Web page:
Wednesday, 16 October 2013

NFL 2013 Week 6: Chargers 19, Colts 9

I have to admit that this is a hard Chargers team to figure out.  Will the real Chargers please stand up?  Are they the buffoonish squad which was humiliated by the clown-posse from Oakland, or the squad from two weeks ago that traded offensive aerial blows with the Cowboys, or this week's team that ran the Colts out of the game?  For yes, the Colts, who had just last week taken care of the powerhouse Seattle Seahawks, fell to the Chargers 19-9 on Monday Night Football.

It's dawning on me that the secret to our success this year will not only be the offensive line generally, but specifically the presence or absence of 6'10" monster left tackle King Dunlap from the active roster.  I'm not sold on him, not yet, mostly due to being burned by another giant re-tread last season in the form of Jared Gaither, but when King Dunlap reigns, his subjects are happy.  With the line clicking, the disjointed, shameful offensive performance from last week was transmuted into a play-it-safe offensive clinic.  Philip Rivers completed 22 of 33 passes, was (only) sacked twice, did not throw an interception, nobody fumbled, and the ground game racked up 147 yards.

So the good thing is that King Dunlap is actually signed for another season beyond this one.  I thought he was a one-year stopgap, but the Chargers tacked on a second year for little guaranteed money, and it looks like they'll benefit from that.  The urgency to pick up a premier left tackle at the next draft, one who can start right away, has been dulled to a great degree.  The team can possibly choose to go 'best athlete available' in the first round, and pick up a developmental tackle in the lower rounds.

It's amazing what a player can achieve with focus.  Mr. Dunlap apparently lost a lot of weight before Chargers camp, and it has apparently helped his quickness and stamina.  He handled the Colts rushers with relative ease in this game.  His athleticism has never been in question, he used to play basketball also in high school, so with the right combination of coaching and conditioning, he may be reaching his potential for the first time in his pro career.

John Pagano stifled the Colts and Andrew Luck somehow, he had to use smoke and mirrors, with Tourek Williams and Larry English as his outside linebackers, and Donald Butler out, meaning naif Manti Te'o had to make the defensive calls.  With this no-name group, John Pagano dealt all sorts of junk from his bag of tricks, including a couple of plays where the Colts O-line faced no down linemen, but a gaggle of defenders milling around, as if standing around at the bus stop.  This play, and a couple of exotic stunts and blitzes that paid off, were enough to stop an offensive team that was rightly feared before the kickoff.

The D was helped immensely by drops from Coby Fleener, Reggie Wayne and Trent Richardson among others.  One drop by Raiders draft bust Darrius Heyward Bey was spectacular, as he was behind the coverage and would have raced into the endzone unopposed, but to be fair to JaMarcus Russell's former colleague, the ball was a touch overthrown.  My coach used to say: "If you touch it, you catch it."  I'll allow that Mr. Heyward Bey could have reeled it in, since it hit him in his outstretched hands, but also have to admit that it was half a step too far for him.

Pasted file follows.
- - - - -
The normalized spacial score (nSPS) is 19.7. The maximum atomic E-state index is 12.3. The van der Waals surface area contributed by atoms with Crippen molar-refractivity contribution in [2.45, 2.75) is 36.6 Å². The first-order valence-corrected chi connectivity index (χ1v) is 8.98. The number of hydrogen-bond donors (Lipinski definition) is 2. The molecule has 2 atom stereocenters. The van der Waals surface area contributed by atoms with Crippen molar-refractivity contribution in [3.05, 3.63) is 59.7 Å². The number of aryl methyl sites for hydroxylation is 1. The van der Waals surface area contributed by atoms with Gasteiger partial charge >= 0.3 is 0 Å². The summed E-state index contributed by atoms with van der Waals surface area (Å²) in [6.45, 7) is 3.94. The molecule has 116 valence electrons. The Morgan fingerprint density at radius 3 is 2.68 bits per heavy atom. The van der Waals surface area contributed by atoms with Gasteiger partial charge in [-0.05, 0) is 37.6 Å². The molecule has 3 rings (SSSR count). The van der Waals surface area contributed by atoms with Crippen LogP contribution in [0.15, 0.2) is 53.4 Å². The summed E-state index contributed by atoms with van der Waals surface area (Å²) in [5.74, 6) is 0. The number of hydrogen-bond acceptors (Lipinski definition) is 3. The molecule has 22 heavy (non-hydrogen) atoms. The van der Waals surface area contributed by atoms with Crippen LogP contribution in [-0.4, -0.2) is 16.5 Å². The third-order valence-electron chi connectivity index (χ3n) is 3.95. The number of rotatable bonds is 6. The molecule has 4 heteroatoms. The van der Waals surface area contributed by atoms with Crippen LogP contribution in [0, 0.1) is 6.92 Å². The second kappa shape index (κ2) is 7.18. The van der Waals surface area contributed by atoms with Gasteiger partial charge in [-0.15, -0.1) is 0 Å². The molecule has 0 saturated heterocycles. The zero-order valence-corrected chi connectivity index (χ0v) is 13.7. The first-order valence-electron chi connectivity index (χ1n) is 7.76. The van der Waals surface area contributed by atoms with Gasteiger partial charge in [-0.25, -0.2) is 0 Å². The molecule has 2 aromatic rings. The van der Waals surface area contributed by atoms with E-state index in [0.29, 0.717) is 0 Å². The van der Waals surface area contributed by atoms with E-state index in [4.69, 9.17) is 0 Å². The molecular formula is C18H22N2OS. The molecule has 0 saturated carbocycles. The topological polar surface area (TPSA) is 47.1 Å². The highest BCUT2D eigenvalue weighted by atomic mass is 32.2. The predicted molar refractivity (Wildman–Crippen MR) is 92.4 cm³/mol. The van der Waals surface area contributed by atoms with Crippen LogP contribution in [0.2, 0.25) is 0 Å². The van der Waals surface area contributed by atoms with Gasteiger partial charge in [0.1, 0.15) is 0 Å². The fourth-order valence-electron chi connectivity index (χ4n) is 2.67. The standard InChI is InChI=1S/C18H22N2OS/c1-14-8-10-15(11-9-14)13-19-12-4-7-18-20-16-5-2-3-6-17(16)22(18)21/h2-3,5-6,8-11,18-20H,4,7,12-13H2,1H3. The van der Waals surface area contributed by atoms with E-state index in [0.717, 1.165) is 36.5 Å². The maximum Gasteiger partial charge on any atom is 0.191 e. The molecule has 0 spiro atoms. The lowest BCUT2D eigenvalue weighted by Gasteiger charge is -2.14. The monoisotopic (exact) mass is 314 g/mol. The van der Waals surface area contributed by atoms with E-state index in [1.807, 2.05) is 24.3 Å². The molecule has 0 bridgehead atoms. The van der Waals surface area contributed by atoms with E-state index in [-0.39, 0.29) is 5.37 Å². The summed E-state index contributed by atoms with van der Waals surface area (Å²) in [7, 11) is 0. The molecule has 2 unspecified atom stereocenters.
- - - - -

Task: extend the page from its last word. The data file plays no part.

Another way the D was assisted was the Chargers' ground game, which rolled up yards, ate up the clock, and kept Andrew Luck on the sidelines growing increasingly frustrated.  By the time the Colts would get the ball, they never seemed able to get into a rhythm.  Penalties, drops, something would come up and force them to punt.

Speaking of the ground game, Ryan Mathews racked up a hundred yards, and ran with authority, making the right reads, not side-stepping or hesitating and allowing tacklers to stuff him.  He seemed energized, determined, which hasn't always been the case.  A big blemish on his performance though was the decision to run out of bounds on the final Chargers drive as they were trying to drain the clock.  This allowed the Colts to save a precious timeout, and caused coach Mike McCoy to become visibly agitated on the sidelines.  Ryan is talented, but it's still valid to question whether he has the mental makeup to be a successful running back in the NFL.

Conversely, Keenan Allen is a young player who is meeting and exceeding expectations this season.  The talented Cal receiver whose final college season was marred by injury, was drafted in the third round, and the plan was to ease him into the offence, with Malcom Floyd and Danario Alexander doing most of the heavy lifting at WR.  With season-ending injuries to both veterans though, Mr. Allen has been forced into a frontline role, and he is responding well.  On this night he caught 9 balls for 107 yards and a touchdown.  If he can keep up his excellent play, and Vincent Brown can bring it up a notch, it may help decrease the amount of double-teams Antonio Gates is seeing.  For this game, the Colts blanketed him and dared the Chargers to throw to their WR's, and Keenan Allen burned them.

So with a 3-3 record and a game in Jacksonville coming up, my semi-serious pre-season prediction of a 4-12 record for the Bolts is now looking unduly pessimistic.  Again, the offensive line was my big worry, I felt that the team would implode around it, but rather it has kept the team afloat.

All hail the King!

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